9. 9. Labelling of medicines and fluids on the perioperative sterile field 9 Open environment Bag and syringe labels
  10. 10. Labelling of medicines and fluids on the perioperative sterile field 10 Open environment Bag and syringe labels  
  11. 11. Labelling of medicines and fluids on the perioperative sterile field 11 Lines and catheters: Route of administration
  12. 12. Labelling of medicines and fluids on the perioperative sterile field 12 Continuous infusion lines: Medicine ● Identify the medicine in lines dedicated continuous infusion lines ● Pre-printed line labels evaluated in ICUs ● Labels ‘fit for purpose’ and larger than anaesthetic labels
  13. 13. Labelling of medicines and fluids on the perioperative sterile field 13 Identifying target tissue/route of administration Standard colours assist identification of target tissue/route of administration Target tissue Route of administration Colour Intra-arterial Intra-arterial Red Intravenous Intravenous Blue Neural tissue Epidural / Intrathecal / Regional Yellow Subcutaneous tissue Subcutaneous Beige Miscellaneous Any other route not specified above Pink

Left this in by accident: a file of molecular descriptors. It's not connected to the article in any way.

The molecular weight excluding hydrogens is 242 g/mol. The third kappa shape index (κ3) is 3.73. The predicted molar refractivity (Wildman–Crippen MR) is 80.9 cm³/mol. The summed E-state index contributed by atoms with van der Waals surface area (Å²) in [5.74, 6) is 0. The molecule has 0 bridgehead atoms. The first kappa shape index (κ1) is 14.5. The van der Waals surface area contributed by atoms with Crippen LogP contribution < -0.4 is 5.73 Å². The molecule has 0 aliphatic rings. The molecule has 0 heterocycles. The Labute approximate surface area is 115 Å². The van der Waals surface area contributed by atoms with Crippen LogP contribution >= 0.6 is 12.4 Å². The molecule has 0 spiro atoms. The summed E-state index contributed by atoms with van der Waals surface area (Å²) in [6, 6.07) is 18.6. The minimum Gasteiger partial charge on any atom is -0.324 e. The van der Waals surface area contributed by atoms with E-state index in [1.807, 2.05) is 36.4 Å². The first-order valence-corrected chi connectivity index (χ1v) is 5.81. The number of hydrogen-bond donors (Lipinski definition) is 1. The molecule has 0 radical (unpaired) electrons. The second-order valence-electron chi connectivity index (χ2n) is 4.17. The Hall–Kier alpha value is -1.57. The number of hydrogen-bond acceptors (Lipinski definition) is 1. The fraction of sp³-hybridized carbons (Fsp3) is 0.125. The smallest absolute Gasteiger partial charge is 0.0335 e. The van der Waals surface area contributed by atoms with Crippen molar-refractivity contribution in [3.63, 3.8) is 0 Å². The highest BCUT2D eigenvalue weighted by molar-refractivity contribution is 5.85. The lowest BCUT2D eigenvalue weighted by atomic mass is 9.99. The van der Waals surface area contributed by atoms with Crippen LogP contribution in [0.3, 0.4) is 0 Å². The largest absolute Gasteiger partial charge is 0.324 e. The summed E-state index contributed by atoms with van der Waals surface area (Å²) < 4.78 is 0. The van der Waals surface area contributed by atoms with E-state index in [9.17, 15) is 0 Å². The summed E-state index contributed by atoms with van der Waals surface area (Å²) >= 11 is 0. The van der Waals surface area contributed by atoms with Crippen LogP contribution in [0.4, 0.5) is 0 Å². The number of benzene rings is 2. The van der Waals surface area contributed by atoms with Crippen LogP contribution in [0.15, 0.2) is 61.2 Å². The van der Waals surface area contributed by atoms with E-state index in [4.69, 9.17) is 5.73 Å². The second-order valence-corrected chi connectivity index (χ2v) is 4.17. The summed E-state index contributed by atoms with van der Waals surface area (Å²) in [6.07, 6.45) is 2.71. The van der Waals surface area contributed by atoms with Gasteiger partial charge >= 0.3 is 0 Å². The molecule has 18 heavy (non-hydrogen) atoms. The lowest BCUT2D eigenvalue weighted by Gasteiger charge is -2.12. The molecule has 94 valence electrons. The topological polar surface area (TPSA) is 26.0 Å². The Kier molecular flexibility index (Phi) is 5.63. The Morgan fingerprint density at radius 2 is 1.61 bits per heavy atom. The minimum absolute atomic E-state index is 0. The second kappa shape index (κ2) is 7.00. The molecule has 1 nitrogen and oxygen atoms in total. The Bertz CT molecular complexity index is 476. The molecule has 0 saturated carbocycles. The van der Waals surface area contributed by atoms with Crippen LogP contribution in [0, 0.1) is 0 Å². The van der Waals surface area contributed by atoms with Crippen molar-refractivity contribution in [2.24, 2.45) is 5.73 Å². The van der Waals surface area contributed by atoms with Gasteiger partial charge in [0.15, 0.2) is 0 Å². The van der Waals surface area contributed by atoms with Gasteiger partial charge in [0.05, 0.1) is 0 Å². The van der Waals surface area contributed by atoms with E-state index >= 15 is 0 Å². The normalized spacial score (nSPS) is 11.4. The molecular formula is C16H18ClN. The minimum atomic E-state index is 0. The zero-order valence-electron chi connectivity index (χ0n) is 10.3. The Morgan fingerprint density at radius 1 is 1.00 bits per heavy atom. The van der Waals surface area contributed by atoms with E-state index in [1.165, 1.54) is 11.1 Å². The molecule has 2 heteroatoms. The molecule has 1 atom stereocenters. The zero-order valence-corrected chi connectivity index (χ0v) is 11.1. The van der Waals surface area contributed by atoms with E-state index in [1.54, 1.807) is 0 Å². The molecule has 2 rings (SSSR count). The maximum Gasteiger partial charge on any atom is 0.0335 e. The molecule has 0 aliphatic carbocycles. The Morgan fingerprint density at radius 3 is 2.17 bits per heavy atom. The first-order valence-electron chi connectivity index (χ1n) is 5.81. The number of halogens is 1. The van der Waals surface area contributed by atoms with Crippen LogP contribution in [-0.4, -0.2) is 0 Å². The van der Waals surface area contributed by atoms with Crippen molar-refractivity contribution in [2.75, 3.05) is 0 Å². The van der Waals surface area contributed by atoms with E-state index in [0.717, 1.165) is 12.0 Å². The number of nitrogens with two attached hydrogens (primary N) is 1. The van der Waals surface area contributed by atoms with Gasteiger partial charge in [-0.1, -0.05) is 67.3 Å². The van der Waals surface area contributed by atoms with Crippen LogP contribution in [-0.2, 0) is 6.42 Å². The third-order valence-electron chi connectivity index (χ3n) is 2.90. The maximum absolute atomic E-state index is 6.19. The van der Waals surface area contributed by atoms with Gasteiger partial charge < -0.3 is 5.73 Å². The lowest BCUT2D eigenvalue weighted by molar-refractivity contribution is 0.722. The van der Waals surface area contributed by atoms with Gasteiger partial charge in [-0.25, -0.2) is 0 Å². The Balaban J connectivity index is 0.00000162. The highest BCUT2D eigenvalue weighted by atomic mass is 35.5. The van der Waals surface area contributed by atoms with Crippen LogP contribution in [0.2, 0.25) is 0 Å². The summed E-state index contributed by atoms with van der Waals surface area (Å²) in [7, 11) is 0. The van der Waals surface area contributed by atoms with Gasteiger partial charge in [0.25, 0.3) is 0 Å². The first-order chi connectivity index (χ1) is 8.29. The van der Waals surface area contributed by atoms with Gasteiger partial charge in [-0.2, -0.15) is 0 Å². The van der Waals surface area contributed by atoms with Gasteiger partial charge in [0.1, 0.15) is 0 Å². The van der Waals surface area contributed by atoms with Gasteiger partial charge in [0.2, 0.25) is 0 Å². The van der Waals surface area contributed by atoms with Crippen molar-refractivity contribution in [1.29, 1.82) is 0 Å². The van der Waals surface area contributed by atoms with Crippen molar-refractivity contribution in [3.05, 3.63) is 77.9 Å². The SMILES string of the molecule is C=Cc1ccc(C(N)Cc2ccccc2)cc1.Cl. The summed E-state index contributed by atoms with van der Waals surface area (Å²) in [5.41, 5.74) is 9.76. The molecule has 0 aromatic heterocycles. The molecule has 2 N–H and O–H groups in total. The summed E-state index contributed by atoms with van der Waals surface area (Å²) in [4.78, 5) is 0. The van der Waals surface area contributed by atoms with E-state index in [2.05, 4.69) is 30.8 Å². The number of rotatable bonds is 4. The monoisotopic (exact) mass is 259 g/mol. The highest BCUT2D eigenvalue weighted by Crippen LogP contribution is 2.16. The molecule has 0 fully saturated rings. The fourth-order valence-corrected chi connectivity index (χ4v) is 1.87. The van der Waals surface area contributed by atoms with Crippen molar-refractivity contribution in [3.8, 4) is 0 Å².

14. 14. Labelling of medicines and fluids on the perioperative sterile field 14 Discarding Content For all containers (bags, syringes, hollowware) discard Any unlabelled container holding a fluid Any container, where there is doubt over content Any medicine remaining in a container at the end of a procedure
  15. 15. Labelling of medicines and fluids on the perioperative sterile field 15 Closed environment-Perioperative Setting 2 Labelling standardisations ISO 2685:2008 (AS/NZS 4375:1996) for medicines in syringes used during anaesthesia. • Colour coded for drug class User-applied Labelling of Injectable Medicines, Fluids and Lines for all other situations in the perioperative environment • Colour-coded for target tissue
  16. 16. Labelling of medicines and fluids on the perioperative sterile field 16 User-applied labelling of drugs in syringes in anaesthesia ISO26825:2008 (AS/NZS4375:1996)